In an exclusive interview with HR.com, Sarah talks about the current state of diversity, equity, and inclusion in the workplace, areas that HR and talent professionals can work together, DEI practices that should be adopted in 2022 and much more.
Q. What is the current state of diversity, equity, and inclusion in the workplace?
Sarah: The last few years have seen an awakening to the fact that diversity, equity and inclusion (DEI) are a critical part of today’s business world—and not just as a one-off program or initiative, but as an ethos that shapes the very fabric of our organizations. I think we should also acknowledge that a great deal of progress has been made with companies committing resources and recognizing that DEI enables companies to not only survive but to thrive in a competitive environment. That said, there is more work to be done for everyone to agree that companies have gone far enough.
For instance, a survey analysis by Just Capital shows that while companies are committing to DEI initiatives, more work is needed to increase accountability and action. Their research found that “while workers’ and employers’ perspectives converge in recognizing corporate commitments to DEI programs and initial progress toward goals, there is also some notable divergence in the two groups’ perspectives on how far their companies have come, suggesting that increased accountability and action may still be needed.”
Q. How does diversity affect talent management?
Sarah: It’s become evident that DEI is intricately connected to recruiting and retaining new talent. Companies are having to face this head-on in part because of the Great Resignation, which I prefer to call the Great Reshuffle, since employees aren’t just resigning, they are leaving for some specific reasons. And a big part of that is related to prospective employees’ desires to be part of a more diverse, equitable and inclusive work environment.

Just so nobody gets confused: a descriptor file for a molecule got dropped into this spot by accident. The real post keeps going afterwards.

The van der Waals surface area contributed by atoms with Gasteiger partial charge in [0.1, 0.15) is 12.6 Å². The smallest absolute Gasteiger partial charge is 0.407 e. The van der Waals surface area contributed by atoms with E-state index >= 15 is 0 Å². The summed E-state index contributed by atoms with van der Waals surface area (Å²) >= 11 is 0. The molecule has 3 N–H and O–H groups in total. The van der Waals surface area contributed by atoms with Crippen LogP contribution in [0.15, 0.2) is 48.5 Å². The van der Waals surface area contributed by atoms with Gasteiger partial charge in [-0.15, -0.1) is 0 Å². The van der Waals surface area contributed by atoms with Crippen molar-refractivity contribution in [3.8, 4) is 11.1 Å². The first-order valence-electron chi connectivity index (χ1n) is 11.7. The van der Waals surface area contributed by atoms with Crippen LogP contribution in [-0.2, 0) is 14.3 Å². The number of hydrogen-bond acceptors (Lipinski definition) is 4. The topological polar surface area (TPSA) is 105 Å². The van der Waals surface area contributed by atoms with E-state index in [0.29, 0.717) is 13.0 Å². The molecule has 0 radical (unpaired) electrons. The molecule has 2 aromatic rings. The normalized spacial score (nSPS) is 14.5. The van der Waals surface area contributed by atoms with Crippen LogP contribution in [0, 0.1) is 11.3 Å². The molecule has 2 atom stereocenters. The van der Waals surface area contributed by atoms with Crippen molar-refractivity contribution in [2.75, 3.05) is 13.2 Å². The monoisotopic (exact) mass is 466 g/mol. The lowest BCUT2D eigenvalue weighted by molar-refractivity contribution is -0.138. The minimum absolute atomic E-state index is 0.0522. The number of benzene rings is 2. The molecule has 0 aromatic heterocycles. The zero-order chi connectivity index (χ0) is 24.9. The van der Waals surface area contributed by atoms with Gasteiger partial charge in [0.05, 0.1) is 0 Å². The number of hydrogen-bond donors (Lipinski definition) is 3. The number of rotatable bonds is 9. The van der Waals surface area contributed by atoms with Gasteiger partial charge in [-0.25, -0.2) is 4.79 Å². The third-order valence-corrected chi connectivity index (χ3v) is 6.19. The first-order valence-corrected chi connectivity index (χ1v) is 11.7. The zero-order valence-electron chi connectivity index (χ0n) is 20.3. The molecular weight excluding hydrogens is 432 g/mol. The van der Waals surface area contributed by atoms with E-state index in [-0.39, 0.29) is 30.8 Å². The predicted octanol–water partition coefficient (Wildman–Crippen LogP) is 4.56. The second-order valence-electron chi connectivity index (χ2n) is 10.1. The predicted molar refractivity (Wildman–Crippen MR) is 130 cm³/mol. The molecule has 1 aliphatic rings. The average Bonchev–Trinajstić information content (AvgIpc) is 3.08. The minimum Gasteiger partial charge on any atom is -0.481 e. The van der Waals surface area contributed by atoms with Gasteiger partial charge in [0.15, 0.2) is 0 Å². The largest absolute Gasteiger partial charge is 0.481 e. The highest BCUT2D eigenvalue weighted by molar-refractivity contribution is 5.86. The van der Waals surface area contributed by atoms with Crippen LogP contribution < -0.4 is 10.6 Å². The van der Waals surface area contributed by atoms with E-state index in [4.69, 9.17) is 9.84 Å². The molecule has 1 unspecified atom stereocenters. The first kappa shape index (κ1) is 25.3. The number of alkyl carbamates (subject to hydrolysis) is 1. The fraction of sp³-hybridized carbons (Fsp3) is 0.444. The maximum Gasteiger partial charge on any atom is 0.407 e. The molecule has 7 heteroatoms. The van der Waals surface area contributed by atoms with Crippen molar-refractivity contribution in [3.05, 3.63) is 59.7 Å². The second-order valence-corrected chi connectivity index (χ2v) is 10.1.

You don’t have to look far to find evidence to back this up. Consider the research by CNBC|SurveyMonkey Workforce Survey with 8,233 workers which showed that “Nearly 80% of those surveyed said they want to work for a company that values diversity, equity, and inclusion issues, and a third said their companies are doing ‘a lot’ of work on this area.” That tracks with my own experience as CEO at Kantola.
We are an eLearning company with a focus on DEI and harassment prevention training, and it’s a big part of why we are committed to helping companies make progress in this area. It’s also why it’s so critical for talent management to put the focus on diversity, equity and inclusion. But as I said earlier, it can’t be an add-on. It must be represented throughout the organization and reflected in its structure and processes. I know this isn’t easy.
That’s why in addition to our training courses, we help organizations with many free resources, including thought pieces on retention and recruitment, to provide guidance on new challenges and opportunities around DEI.
Q. Which areas can HR and talent professionals work more closely together?
Sarah: There is a key role for both HR and talent professionals in the DEI realm. One area where they can work closely is on the development of the program plan, working together to set strategies that address the needs of both areas. That’s a collaboration that reinforces the benefits of DEI for both functions.